Multiple Δs or designated non-parties negligence will be compared to π’s.  Defense verdict only occurs if negligence of π > than the combined total negligence of Δs and designated non-parties.

Condominium & Homeowner Associations

Most condominiums and townhomes in Colorado are governed by the Colorado Common Interest Ownership Act (CCIOA)C.R.S. §38-33.3-101, et seq.  Declarations, By-Laws and Covenants also control liability and defenses.

Construction Defects (CD)

Construction Defect Action Reform Act (CDARA) C.R.S. §13-80-802, et seq.  CDARA modified in 2003, called CDARA II, which applies to all CD litigation claims on or after 4/25/2003.  C.R.S. §§13-20-802 through 807.

 

  • Mandatory Pre-suit Notice of Claim (NOC).  Requires πs to notify construction professional of existence of claim, in writing, no later than 75 days (90 days for commercial) before action against construction professional.  C.R.S. §13-20-803.5.  Process is required for actions against third-party subcontractors, as well.  SOL is tolled during the notice of claim (NOC) process.  C.R.S. §13-20-805.
  • Description of CD in reasonable detail is required for NOC.
  • Property Inspection.  Following NOC, construction professional may request inspection of claim defect.  C.R.S. §13-20-803.5(2).
  • Offer to pay or make repairs – w/in 30 days after inspection completed for residential properties (45 for comm.).  Construction professional may offer to resolve claim by paying money or by agreeing to remedy CD claims.  C.R.S. §13-20-803.5(3).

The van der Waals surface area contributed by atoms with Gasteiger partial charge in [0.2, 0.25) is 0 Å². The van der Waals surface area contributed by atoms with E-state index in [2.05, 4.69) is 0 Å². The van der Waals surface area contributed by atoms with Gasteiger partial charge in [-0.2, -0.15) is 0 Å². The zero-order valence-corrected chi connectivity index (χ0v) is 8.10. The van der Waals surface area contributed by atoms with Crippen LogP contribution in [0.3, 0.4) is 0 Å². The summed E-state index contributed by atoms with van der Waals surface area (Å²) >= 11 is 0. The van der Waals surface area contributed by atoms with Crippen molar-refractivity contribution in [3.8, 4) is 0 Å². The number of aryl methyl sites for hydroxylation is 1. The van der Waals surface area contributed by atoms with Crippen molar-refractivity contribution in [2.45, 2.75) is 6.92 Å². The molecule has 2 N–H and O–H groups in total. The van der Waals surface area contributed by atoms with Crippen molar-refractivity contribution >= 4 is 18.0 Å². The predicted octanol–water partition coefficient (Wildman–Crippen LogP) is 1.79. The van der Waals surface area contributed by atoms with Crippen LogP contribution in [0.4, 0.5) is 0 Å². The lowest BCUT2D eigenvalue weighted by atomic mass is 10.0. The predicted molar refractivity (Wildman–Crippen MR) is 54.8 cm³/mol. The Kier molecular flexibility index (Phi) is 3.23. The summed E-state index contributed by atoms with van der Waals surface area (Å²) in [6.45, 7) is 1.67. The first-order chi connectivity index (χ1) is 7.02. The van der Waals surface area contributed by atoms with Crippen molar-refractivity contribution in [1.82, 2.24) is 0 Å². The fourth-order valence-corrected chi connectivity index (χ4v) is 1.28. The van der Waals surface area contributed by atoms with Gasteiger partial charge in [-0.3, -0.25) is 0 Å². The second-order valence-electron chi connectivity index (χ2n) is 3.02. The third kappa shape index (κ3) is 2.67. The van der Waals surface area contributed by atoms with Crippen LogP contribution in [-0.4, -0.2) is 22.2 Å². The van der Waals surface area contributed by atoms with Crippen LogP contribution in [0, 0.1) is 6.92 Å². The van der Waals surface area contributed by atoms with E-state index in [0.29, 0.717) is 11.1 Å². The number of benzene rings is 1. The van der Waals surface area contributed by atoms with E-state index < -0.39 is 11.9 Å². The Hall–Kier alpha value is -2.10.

• Claimant’s response to const. professional’s offer.  Clmt. must accept in writing contractor’s offer to repair or to resolve claim no later than 15 days after receipt of offer.  C.R.S. §13-20-803.5(4).  Alternatively, Clmt. may proceed with litigation.
  • Limitations on negligence claims in CD cases.  In absence of actual damage to real or personal property, loss of use of property, bodily injury or wrongful death or a risk of bodily injury or death to the occupants of residential property, Clmt. cannot sue for failure to construct in substantial compliance with applicable building code or industry standard.  C.R.S. §13-20-804.
  • Statute of Limitations = 2 years.  C.R.S. §13-80-104(b)(I) –Suit must be commenced within 2 years from when “claimant or the πs predecessor in interest discovers or in the exercise of reasonable diligence should have discovered the physical manifestations of a defect in the improvement which ultimately causes the injury.”
  • Statute of ReposeC.R.S. §13-80-104(2) creates two periods of repose:  (1) 6-year “conditional”; and (2) an 8-year “absolute”.  If during 5th or 6th year after substantial completion, Clmt. discovers a defect, Clmt. gets additional 2 years from the date of actual or constructive knowledge.  Thus, some suits may commence during 7th or 8th year following substantial completion.